“… provides viewers with the most sensorily vivid and empathetic sense yet of how it feels to live (and die) through the carnage.” – Variety
It’s been dubbed “Syria’s Stalingrad”: a city being gradually ground to dust by bombs and missiles as five years of bitter civil war rage across Aleppo.
In this city under siege, those residents who have clung desperately to their homes have little hope left – save for the indefatigable “White Helmets” of Syria Civil Defense. Impossibly brave volunteer rescuers like Khalid, Subhi and Mahmoud have bunkered down in this war-torn hell to risk everything for their fellow citizens, the first to rush towards the sound of gunfire in the hope of saving even one life.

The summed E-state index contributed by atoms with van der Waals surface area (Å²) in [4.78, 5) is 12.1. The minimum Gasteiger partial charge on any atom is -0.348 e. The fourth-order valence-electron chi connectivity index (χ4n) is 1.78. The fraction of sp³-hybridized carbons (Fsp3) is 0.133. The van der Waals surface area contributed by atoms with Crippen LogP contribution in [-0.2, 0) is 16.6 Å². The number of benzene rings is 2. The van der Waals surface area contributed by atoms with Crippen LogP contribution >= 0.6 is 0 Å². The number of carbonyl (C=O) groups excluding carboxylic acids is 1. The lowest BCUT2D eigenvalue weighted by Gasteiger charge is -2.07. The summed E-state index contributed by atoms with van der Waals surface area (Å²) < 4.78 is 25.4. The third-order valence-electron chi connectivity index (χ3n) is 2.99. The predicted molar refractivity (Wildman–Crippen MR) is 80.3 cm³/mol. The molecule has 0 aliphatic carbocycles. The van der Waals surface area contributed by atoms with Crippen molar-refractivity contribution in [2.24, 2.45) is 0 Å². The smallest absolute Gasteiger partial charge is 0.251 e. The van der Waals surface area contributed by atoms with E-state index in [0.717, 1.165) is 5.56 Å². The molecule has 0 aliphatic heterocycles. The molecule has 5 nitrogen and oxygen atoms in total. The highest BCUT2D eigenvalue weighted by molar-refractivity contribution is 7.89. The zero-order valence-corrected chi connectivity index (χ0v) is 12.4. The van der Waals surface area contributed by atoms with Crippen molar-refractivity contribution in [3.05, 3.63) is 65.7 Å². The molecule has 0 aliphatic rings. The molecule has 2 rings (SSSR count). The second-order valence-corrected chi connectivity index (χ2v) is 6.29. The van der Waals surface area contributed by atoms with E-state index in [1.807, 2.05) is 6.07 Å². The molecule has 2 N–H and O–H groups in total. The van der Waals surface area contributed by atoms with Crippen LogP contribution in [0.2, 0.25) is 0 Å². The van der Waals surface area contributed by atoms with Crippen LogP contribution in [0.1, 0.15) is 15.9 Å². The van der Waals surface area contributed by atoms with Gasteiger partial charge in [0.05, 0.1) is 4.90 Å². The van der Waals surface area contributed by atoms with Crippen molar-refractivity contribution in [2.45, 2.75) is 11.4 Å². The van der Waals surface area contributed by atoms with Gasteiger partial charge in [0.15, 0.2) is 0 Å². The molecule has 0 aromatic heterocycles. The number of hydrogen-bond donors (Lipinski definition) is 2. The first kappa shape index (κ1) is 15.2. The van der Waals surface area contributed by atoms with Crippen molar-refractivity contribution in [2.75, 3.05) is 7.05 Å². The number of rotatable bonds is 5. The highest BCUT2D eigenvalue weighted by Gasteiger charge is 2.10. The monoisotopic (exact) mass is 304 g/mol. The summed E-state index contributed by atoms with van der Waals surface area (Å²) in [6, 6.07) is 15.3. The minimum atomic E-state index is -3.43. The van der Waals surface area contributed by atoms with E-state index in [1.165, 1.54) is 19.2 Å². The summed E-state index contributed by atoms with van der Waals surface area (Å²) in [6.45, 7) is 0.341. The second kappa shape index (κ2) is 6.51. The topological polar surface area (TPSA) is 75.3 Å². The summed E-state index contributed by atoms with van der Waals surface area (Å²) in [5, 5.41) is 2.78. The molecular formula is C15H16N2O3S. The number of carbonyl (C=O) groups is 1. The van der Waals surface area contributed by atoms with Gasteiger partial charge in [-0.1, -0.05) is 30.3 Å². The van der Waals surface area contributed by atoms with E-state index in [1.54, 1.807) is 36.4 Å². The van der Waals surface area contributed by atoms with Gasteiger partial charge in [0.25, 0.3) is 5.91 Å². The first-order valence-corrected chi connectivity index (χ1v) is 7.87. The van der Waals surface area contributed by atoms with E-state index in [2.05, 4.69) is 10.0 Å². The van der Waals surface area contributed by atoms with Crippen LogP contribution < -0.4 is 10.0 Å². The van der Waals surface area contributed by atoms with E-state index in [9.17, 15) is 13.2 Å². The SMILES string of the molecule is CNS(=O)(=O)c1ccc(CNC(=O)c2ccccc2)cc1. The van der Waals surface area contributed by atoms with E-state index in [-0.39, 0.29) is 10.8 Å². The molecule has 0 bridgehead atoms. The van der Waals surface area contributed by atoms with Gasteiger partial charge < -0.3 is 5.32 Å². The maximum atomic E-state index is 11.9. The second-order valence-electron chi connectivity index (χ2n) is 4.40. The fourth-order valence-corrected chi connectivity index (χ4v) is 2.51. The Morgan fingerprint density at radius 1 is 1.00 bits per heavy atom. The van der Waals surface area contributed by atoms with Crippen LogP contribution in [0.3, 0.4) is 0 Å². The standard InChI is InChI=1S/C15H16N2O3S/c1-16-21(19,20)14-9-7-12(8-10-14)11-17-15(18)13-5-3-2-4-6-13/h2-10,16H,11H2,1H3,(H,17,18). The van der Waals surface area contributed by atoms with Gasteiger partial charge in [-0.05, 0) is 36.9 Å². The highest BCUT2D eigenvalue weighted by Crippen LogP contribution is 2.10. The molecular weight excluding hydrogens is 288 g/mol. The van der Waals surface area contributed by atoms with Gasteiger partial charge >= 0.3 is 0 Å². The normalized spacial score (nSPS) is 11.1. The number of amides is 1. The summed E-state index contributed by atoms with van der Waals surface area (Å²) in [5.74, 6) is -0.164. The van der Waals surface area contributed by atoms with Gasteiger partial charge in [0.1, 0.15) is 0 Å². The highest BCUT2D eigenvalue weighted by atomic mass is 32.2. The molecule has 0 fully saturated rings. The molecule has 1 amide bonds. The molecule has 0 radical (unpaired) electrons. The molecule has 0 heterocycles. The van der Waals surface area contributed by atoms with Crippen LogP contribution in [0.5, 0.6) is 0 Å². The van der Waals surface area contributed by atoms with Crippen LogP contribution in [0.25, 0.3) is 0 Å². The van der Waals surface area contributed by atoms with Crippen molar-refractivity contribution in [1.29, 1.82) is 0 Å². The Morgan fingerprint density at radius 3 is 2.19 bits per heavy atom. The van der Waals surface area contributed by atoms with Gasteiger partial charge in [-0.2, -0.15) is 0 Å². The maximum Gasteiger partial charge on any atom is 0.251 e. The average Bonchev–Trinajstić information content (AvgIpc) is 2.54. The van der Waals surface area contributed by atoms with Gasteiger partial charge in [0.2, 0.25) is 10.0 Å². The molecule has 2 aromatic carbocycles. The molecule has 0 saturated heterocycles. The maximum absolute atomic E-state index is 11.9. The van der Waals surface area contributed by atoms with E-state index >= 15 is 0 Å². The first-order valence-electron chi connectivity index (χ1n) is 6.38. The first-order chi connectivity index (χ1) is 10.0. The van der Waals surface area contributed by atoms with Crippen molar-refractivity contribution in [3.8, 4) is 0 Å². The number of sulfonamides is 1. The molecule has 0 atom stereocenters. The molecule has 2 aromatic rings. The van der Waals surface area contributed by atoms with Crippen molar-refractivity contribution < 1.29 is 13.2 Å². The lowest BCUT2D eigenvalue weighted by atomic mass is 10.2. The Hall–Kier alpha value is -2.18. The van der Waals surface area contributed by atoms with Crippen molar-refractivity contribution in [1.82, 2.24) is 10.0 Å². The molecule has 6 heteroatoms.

Winner of the Grand Jury Documentary prize at the Sundance Film Festival, Feras Fayyad’s heartbreaking and visceral documentary is a searing example of boots-on-the-ground reportage, as the Syrian filmmaker fearlessly embeds his crew in the heart of the action at immense personal risk, following some of the same first responders featured in the Academy award-winning documentary The White Helmets (2016).
As these three White Helmets stride through the shock and awe of their scarred hometown, they constantly juggle the urge to flee with a need to stay and fight for the city they love.
Unflinching in its brutal and often grim honesty, and white-hot with heartpounding suspense, this affecting, poignant and timely film pushes in behind the numbing newspaper headlines and puts a human face on a distant conflict.